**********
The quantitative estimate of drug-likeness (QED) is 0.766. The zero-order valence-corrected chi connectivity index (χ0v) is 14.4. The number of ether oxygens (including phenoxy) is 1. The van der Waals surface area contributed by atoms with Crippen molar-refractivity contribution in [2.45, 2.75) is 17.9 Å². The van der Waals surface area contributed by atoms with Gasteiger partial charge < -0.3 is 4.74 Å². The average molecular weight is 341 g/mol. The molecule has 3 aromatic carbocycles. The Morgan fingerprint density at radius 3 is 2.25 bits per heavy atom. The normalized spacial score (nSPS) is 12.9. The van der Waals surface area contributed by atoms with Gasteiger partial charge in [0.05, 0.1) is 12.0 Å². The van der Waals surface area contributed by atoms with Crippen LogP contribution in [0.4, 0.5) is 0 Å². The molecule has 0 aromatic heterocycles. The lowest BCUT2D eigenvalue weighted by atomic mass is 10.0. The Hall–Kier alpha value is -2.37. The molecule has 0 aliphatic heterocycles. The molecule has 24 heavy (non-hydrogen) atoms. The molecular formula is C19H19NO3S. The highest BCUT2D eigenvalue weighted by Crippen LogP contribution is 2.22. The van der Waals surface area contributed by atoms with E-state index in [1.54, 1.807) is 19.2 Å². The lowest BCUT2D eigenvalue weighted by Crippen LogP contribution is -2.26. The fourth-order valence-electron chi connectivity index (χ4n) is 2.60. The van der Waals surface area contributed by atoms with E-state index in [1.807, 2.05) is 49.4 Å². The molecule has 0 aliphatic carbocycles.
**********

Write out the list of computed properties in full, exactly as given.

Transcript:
The quantitative estimate of drug-likeness (QED) is 0.766. The zero-order valence-corrected chi connectivity index (χ0v) is 14.4. The number of ether oxygens (including phenoxy) is 1. The van der Waals surface area contributed by atoms with Crippen molar-refractivity contribution in [2.45, 2.75) is 17.9 Å². The van der Waals surface area contributed by atoms with Gasteiger partial charge < -0.3 is 4.74 Å². The average molecular weight is 341 g/mol. The molecule has 3 aromatic carbocycles. The Morgan fingerprint density at radius 3 is 2.25 bits per heavy atom. The normalized spacial score (nSPS) is 12.9. The van der Waals surface area contributed by atoms with Gasteiger partial charge in [0.05, 0.1) is 12.0 Å². The van der Waals surface area contributed by atoms with Crippen LogP contribution in [0.4, 0.5) is 0 Å². The molecule has 0 aromatic heterocycles. The lowest BCUT2D eigenvalue weighted by atomic mass is 10.0. The Hall–Kier alpha value is -2.37. The molecule has 0 aliphatic heterocycles. The molecule has 24 heavy (non-hydrogen) atoms. The molecular formula is C19H19NO3S. The highest BCUT2D eigenvalue weighted by Crippen LogP contribution is 2.22. The van der Waals surface area contributed by atoms with E-state index in [1.54, 1.807) is 19.2 Å². The lowest BCUT2D eigenvalue weighted by Crippen LogP contribution is -2.26. The fourth-order valence-electron chi connectivity index (χ4n) is 2.60. The van der Waals surface area contributed by atoms with E-state index in [1.807, 2.05) is 49.4 Å². The molecule has 0 aliphatic carbocycles.